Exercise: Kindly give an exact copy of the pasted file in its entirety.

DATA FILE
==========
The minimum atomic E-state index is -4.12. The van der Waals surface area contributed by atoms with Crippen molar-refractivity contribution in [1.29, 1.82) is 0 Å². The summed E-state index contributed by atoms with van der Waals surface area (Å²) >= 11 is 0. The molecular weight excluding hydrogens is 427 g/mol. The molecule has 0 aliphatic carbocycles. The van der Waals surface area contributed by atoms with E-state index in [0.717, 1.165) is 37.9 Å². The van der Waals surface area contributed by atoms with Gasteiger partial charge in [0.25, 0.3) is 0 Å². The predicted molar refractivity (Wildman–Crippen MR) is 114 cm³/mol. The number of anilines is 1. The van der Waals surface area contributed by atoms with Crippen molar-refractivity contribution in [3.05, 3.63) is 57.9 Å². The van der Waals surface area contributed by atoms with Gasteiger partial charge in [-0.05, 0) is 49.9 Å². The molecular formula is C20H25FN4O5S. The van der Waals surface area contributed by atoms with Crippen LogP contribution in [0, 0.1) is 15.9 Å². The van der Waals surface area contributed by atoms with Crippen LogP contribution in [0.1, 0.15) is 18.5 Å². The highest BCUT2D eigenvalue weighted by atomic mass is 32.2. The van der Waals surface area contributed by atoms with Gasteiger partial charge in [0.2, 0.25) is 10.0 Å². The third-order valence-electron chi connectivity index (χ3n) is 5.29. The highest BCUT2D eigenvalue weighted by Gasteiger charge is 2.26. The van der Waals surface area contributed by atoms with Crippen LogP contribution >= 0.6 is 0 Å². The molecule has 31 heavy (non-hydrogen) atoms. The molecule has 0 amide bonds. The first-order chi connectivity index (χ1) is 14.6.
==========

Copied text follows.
The minimum atomic E-state index is -4.12. The van der Waals surface area contributed by atoms with Crippen molar-refractivity contribution in [1.29, 1.82) is 0 Å². The summed E-state index contributed by atoms with van der Waals surface area (Å²) >= 11 is 0. The molecular weight excluding hydrogens is 427 g/mol. The molecule has 0 aliphatic carbocycles. The van der Waals surface area contributed by atoms with E-state index in [0.717, 1.165) is 37.9 Å². The van der Waals surface area contributed by atoms with Gasteiger partial charge in [0.25, 0.3) is 0 Å². The predicted molar refractivity (Wildman–Crippen MR) is 114 cm³/mol. The number of anilines is 1. The van der Waals surface area contributed by atoms with Crippen molar-refractivity contribution in [3.05, 3.63) is 57.9 Å². The van der Waals surface area contributed by atoms with Gasteiger partial charge in [-0.05, 0) is 49.9 Å². The molecular formula is C20H25FN4O5S. The van der Waals surface area contributed by atoms with Crippen LogP contribution in [0, 0.1) is 15.9 Å². The van der Waals surface area contributed by atoms with Crippen LogP contribution in [0.1, 0.15) is 18.5 Å². The highest BCUT2D eigenvalue weighted by atomic mass is 32.2. The van der Waals surface area contributed by atoms with Gasteiger partial charge in [0.2, 0.25) is 10.0 Å². The third-order valence-electron chi connectivity index (χ3n) is 5.29. The highest BCUT2D eigenvalue weighted by Gasteiger charge is 2.26. The van der Waals surface area contributed by atoms with Crippen LogP contribution >= 0.6 is 0 Å². The molecule has 31 heavy (non-hydrogen) atoms. The molecule has 0 amide bonds. The first-order chi connectivity index (χ1) is 14.6.